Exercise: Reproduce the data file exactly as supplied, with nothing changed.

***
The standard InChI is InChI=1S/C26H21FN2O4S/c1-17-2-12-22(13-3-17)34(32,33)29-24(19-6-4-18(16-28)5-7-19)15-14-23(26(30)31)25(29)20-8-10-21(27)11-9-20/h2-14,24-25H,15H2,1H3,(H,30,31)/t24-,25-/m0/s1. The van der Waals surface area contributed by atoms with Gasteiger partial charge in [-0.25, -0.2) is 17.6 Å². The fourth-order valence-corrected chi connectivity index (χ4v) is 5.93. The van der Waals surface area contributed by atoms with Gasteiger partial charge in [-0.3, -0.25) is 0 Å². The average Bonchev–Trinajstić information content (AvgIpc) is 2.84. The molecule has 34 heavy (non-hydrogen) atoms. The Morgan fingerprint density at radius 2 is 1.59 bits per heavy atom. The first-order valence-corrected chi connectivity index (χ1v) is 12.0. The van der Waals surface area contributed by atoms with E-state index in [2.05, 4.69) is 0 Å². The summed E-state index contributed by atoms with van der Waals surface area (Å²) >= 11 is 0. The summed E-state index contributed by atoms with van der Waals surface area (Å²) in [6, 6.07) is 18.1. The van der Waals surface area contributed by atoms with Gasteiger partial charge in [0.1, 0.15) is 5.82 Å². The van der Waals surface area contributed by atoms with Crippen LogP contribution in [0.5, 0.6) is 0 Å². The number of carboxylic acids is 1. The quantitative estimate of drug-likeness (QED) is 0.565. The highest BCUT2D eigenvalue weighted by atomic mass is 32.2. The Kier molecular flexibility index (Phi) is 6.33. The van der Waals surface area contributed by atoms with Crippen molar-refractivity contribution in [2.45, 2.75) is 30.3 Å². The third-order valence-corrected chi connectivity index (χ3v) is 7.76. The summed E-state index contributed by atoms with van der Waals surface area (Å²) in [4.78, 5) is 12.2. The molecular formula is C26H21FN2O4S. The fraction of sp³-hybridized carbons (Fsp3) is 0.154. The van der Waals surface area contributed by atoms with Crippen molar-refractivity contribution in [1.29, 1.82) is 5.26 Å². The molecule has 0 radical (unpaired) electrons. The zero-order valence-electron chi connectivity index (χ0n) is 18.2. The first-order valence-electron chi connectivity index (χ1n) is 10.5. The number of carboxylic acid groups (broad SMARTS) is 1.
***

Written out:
The standard InChI is InChI=1S/C26H21FN2O4S/c1-17-2-12-22(13-3-17)34(32,33)29-24(19-6-4-18(16-28)5-7-19)15-14-23(26(30)31)25(29)20-8-10-21(27)11-9-20/h2-14,24-25H,15H2,1H3,(H,30,31)/t24-,25-/m0/s1. The van der Waals surface area contributed by atoms with Gasteiger partial charge in [-0.25, -0.2) is 17.6 Å². The fourth-order valence-corrected chi connectivity index (χ4v) is 5.93. The van der Waals surface area contributed by atoms with Gasteiger partial charge in [-0.3, -0.25) is 0 Å². The average Bonchev–Trinajstić information content (AvgIpc) is 2.84. The molecule has 34 heavy (non-hydrogen) atoms. The Morgan fingerprint density at radius 2 is 1.59 bits per heavy atom. The first-order valence-corrected chi connectivity index (χ1v) is 12.0. The van der Waals surface area contributed by atoms with E-state index in [2.05, 4.69) is 0 Å². The summed E-state index contributed by atoms with van der Waals surface area (Å²) >= 11 is 0. The summed E-state index contributed by atoms with van der Waals surface area (Å²) in [6, 6.07) is 18.1. The van der Waals surface area contributed by atoms with Gasteiger partial charge in [0.1, 0.15) is 5.82 Å². The van der Waals surface area contributed by atoms with Crippen LogP contribution in [0.5, 0.6) is 0 Å². The number of carboxylic acids is 1. The quantitative estimate of drug-likeness (QED) is 0.565. The highest BCUT2D eigenvalue weighted by atomic mass is 32.2. The Kier molecular flexibility index (Phi) is 6.33. The van der Waals surface area contributed by atoms with Crippen molar-refractivity contribution in [2.45, 2.75) is 30.3 Å². The third-order valence-corrected chi connectivity index (χ3v) is 7.76. The summed E-state index contributed by atoms with van der Waals surface area (Å²) in [4.78, 5) is 12.2. The molecular formula is C26H21FN2O4S. The fraction of sp³-hybridized carbons (Fsp3) is 0.154. The van der Waals surface area contributed by atoms with Crippen molar-refractivity contribution in [1.29, 1.82) is 5.26 Å². The molecule has 0 radical (unpaired) electrons. The zero-order valence-electron chi connectivity index (χ0n) is 18.2. The first-order valence-electron chi connectivity index (χ1n) is 10.5. The number of carboxylic acid groups (broad SMARTS) is 1.